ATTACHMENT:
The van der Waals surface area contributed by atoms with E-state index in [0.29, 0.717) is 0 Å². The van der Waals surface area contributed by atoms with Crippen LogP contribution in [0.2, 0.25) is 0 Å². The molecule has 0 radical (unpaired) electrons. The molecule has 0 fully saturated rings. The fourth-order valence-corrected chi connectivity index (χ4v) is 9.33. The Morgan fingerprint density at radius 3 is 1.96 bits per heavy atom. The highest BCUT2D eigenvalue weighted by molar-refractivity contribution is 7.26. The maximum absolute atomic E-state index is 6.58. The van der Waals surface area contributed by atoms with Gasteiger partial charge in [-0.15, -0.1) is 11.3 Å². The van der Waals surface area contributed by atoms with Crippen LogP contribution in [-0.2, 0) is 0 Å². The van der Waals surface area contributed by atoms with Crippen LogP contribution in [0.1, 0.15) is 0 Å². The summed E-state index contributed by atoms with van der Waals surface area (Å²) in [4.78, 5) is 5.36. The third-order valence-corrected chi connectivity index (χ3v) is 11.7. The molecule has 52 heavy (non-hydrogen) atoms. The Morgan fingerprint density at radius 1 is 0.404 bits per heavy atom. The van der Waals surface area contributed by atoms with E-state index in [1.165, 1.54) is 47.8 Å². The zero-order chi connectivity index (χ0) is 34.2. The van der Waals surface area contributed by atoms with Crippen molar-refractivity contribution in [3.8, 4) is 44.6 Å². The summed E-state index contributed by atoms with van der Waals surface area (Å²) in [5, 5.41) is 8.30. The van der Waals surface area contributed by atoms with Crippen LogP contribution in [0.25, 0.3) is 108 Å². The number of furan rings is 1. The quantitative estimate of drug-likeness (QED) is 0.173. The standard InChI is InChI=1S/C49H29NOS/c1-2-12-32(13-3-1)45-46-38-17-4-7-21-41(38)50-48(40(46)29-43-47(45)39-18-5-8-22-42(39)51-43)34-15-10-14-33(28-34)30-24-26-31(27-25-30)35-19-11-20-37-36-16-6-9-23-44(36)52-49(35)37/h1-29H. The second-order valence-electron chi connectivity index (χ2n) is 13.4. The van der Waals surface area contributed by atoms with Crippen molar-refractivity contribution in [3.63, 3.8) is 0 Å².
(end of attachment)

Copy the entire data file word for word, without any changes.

The van der Waals surface area contributed by atoms with E-state index in [0.29, 0.717) is 0 Å². The van der Waals surface area contributed by atoms with Crippen LogP contribution in [0.2, 0.25) is 0 Å². The molecule has 0 radical (unpaired) electrons. The molecule has 0 fully saturated rings. The fourth-order valence-corrected chi connectivity index (χ4v) is 9.33. The Morgan fingerprint density at radius 3 is 1.96 bits per heavy atom. The highest BCUT2D eigenvalue weighted by molar-refractivity contribution is 7.26. The maximum absolute atomic E-state index is 6.58. The van der Waals surface area contributed by atoms with Gasteiger partial charge in [-0.15, -0.1) is 11.3 Å². The van der Waals surface area contributed by atoms with Crippen LogP contribution in [-0.2, 0) is 0 Å². The van der Waals surface area contributed by atoms with Crippen LogP contribution in [0.1, 0.15) is 0 Å². The summed E-state index contributed by atoms with van der Waals surface area (Å²) in [4.78, 5) is 5.36. The third-order valence-corrected chi connectivity index (χ3v) is 11.7. The molecule has 52 heavy (non-hydrogen) atoms. The Morgan fingerprint density at radius 1 is 0.404 bits per heavy atom. The van der Waals surface area contributed by atoms with E-state index in [1.165, 1.54) is 47.8 Å². The zero-order chi connectivity index (χ0) is 34.2. The van der Waals surface area contributed by atoms with Crippen molar-refractivity contribution in [3.8, 4) is 44.6 Å². The summed E-state index contributed by atoms with van der Waals surface area (Å²) in [5, 5.41) is 8.30. The van der Waals surface area contributed by atoms with Crippen LogP contribution in [0.25, 0.3) is 108 Å². The number of furan rings is 1. The quantitative estimate of drug-likeness (QED) is 0.173. The standard InChI is InChI=1S/C49H29NOS/c1-2-12-32(13-3-1)45-46-38-17-4-7-21-41(38)50-48(40(46)29-43-47(45)39-18-5-8-22-42(39)51-43)34-15-10-14-33(28-34)30-24-26-31(27-25-30)35-19-11-20-37-36-16-6-9-23-44(36)52-49(35)37/h1-29H. The second-order valence-electron chi connectivity index (χ2n) is 13.4. The van der Waals surface area contributed by atoms with Crippen molar-refractivity contribution in [3.63, 3.8) is 0 Å².